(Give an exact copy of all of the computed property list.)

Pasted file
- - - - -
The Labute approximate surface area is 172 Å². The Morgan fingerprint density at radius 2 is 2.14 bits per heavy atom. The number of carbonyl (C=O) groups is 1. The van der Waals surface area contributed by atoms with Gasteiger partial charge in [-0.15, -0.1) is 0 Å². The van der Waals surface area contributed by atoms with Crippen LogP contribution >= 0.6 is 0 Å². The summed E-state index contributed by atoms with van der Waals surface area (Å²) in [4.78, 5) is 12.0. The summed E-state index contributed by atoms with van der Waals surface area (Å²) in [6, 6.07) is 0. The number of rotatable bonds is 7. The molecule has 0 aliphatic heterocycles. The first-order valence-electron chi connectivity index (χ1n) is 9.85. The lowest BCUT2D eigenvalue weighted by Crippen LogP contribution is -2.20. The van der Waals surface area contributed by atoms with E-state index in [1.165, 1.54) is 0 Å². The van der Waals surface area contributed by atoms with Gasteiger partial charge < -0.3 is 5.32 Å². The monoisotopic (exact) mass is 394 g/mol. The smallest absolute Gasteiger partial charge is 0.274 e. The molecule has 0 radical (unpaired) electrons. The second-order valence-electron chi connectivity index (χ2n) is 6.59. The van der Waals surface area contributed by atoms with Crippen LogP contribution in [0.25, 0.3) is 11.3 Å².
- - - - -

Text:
The Labute approximate surface area is 172 Å². The Morgan fingerprint density at radius 2 is 2.14 bits per heavy atom. The number of carbonyl (C=O) groups is 1. The van der Waals surface area contributed by atoms with Gasteiger partial charge in [-0.15, -0.1) is 0 Å². The van der Waals surface area contributed by atoms with Crippen LogP contribution >= 0.6 is 0 Å². The summed E-state index contributed by atoms with van der Waals surface area (Å²) in [4.78, 5) is 12.0. The summed E-state index contributed by atoms with van der Waals surface area (Å²) in [6, 6.07) is 0. The number of rotatable bonds is 7. The molecule has 0 aliphatic heterocycles. The first-order valence-electron chi connectivity index (χ1n) is 9.85. The lowest BCUT2D eigenvalue weighted by Crippen LogP contribution is -2.20. The van der Waals surface area contributed by atoms with E-state index in [1.165, 1.54) is 0 Å². The van der Waals surface area contributed by atoms with Gasteiger partial charge < -0.3 is 5.32 Å². The monoisotopic (exact) mass is 394 g/mol. The smallest absolute Gasteiger partial charge is 0.274 e. The molecule has 0 radical (unpaired) electrons. The second-order valence-electron chi connectivity index (χ2n) is 6.59. The van der Waals surface area contributed by atoms with Crippen LogP contribution in [0.25, 0.3) is 11.3 Å².